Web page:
Alzheimer's Society's view on Deprivation of Liberty Safeguards

Find out what we think about the Deprivation of Liberty Safeguards (DOLS).

Alzheimer's Society believes that people with dementia have equal entitlements to human rights, and as such should have their right to liberty protected. This means that if there is ever a situation where measures amounting to a deprivation of liberty are considered, these should only be used as a last resort, when it is in the best interests of the person and when all practical and reasonable steps have been taken to avoid depriving somebody of their liberty. What will be appropriate must be decided on a case by case basis that takes into account the wishes of the person and their particular circumstances.

The safeguards are an important way to protect the rights of people with dementia. Significantly, they provide a means for a representative of the person with dementia to challenge a deprivation of liberty if they believe it is inappropriate. Alzheimer’s Society believes that the system must be robust and properly resourced to ensure that it works effectively to protect a person with dementia’s right to liberty. 

Background

The Deprivation of Liberty safeguards (DOLS) are in place to protect people who lack capacity from being unlawfully deprived of their liberty. They apply to people who lack capacity to make a decision about their care or treatment but are not detained under the Mental Health Act.

In a legal case from 2014 the Supreme Court provided a test for defining a deprivation of liberty. They said that a deprivation of liberty occurs when:

‘The person is under continuous supervision and control and is not free to leave, and the person lacks capacity to consent to these arrangements.’

This could include for example, a person with dementia who is living in a care home and is monitored to stop them from leaving. This meant that a lot more people are considered deprived of their liberty than previously including many people living with dementia. Last year, 51% of people with DOLS applications had dementia recorded as their primary disability (NHS Digital).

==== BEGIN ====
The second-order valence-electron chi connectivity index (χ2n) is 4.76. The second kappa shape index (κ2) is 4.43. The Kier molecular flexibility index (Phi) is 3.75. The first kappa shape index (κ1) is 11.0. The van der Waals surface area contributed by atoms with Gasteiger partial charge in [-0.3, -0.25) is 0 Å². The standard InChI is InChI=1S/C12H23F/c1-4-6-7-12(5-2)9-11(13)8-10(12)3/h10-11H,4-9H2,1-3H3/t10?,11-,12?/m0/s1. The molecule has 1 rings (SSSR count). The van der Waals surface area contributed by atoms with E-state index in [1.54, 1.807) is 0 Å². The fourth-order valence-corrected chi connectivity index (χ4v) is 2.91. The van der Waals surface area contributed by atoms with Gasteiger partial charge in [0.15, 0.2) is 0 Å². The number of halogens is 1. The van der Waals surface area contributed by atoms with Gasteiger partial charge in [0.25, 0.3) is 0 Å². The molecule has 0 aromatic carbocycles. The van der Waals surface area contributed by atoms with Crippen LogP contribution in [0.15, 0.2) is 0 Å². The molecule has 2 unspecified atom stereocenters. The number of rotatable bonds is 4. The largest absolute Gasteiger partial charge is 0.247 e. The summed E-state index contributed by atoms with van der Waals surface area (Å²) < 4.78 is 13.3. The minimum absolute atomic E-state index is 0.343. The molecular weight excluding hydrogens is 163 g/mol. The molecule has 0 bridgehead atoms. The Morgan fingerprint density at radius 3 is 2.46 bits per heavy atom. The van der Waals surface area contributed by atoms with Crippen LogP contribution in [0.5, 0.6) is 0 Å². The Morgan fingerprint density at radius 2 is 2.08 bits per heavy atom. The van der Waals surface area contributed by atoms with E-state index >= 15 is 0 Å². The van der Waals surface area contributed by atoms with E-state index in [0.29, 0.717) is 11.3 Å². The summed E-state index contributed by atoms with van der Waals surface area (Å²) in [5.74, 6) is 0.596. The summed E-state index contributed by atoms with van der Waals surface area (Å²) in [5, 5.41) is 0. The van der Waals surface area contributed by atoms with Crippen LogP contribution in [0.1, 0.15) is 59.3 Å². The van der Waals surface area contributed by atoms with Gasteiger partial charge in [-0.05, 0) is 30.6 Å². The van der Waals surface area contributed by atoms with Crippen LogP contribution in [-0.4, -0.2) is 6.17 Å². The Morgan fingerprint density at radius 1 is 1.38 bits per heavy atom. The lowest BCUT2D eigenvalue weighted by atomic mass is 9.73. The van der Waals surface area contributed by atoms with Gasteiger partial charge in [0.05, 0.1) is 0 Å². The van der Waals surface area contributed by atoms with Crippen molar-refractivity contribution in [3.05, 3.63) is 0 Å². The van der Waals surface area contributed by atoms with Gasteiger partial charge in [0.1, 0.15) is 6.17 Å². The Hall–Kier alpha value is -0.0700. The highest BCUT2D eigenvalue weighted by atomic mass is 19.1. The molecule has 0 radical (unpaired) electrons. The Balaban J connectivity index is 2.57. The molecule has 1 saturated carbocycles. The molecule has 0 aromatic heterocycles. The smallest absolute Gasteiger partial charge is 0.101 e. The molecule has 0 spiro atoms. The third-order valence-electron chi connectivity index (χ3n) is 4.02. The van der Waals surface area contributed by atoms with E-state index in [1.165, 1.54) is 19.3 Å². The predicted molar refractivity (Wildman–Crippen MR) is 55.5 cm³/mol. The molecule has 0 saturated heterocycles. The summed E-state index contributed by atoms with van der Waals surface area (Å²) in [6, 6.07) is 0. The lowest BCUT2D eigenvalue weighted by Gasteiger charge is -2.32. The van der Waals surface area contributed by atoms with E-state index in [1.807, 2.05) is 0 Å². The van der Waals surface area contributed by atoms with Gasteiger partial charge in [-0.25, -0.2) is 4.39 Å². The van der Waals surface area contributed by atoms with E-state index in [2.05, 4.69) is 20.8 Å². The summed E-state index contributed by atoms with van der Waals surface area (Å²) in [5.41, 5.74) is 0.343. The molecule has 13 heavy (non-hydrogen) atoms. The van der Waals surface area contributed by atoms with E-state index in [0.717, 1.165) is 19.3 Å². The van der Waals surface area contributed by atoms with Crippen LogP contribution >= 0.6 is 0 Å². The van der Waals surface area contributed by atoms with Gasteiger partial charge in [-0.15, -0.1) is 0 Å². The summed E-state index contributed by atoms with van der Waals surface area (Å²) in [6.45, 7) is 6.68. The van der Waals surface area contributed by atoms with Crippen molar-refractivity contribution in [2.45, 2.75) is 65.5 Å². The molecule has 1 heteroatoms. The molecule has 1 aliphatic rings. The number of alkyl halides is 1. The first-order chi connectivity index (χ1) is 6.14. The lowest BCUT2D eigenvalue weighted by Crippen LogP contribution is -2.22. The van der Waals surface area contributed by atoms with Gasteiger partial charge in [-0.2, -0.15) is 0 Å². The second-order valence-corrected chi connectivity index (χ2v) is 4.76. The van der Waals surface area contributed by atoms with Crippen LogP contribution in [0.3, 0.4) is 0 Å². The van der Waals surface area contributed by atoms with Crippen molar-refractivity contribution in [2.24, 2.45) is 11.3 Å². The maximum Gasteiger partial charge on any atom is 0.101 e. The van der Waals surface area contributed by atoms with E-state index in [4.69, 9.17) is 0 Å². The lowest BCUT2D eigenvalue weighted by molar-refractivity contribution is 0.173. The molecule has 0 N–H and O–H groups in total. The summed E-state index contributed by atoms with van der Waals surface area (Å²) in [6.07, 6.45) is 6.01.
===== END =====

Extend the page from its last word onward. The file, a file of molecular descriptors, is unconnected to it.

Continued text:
Coroner's inquests

Due to the development of the DOLS system, a person who died whilst under a DOLS was considered to have died while in state detention and so was subject to an automatic inquest. This was having a hugely detrimental impact on people with dementia and their families, causing emotional distress and lengthy delays, even where the person’s death was expected and due to natural causes.  On 31st January 2017, the Policing and Crime Act became law. As of 3rd April (when this part of the Act comes into a force), a person who dies while under DOLS will no longer be considered to be in state detention and therefore subject to an automatic inquest by a coroner. Alzheimer’s Society worked with MPs and others on this law to ensure that an inquest would only be legally required when necessary.  

The coroner will still have a duty to investigate any death where there is a suspicion that it might have resulted from violence or unnatural causes or where the cause of death is unknown, as well as deaths that occur in other types of state detention such as prisons or police cells. The law also does not prevent inquests being opened where a person does die under DOLS – coroners will still be able to investigate at their discretion.  Families and care staff can also still raise the need for an investigation. 

Law Commission review

As part of their review of the MCA in 2014, the House of Lords also looked at the DOLS. After hearing evidence, they described them as ‘not fit for purpose.’ As a result, the Government asked the Law Commission to review the safeguards and propose a replacement. The results of this review were published on 13th March 2017. The Law Commission produced a report alongside a Draft Bill which proposed numerous changes to the Mental Capacity Act and a completely new system to replace the DoLS, which they called the ‘Liberty Protection Safeguards.’

We welcome the Law Commission’s proposals to reform the current law, which is failing people with dementia, their families and those that care for them. We urge the Government to consider the proposals and act as soon as possible to ensure the rights of people with dementia are upheld.

Further information

Post-legislative scrutiny of the Mental Capacity Act, House of Lords (2014)

Mental Capacity and Deprivation of Liberty, Law Commission (2017)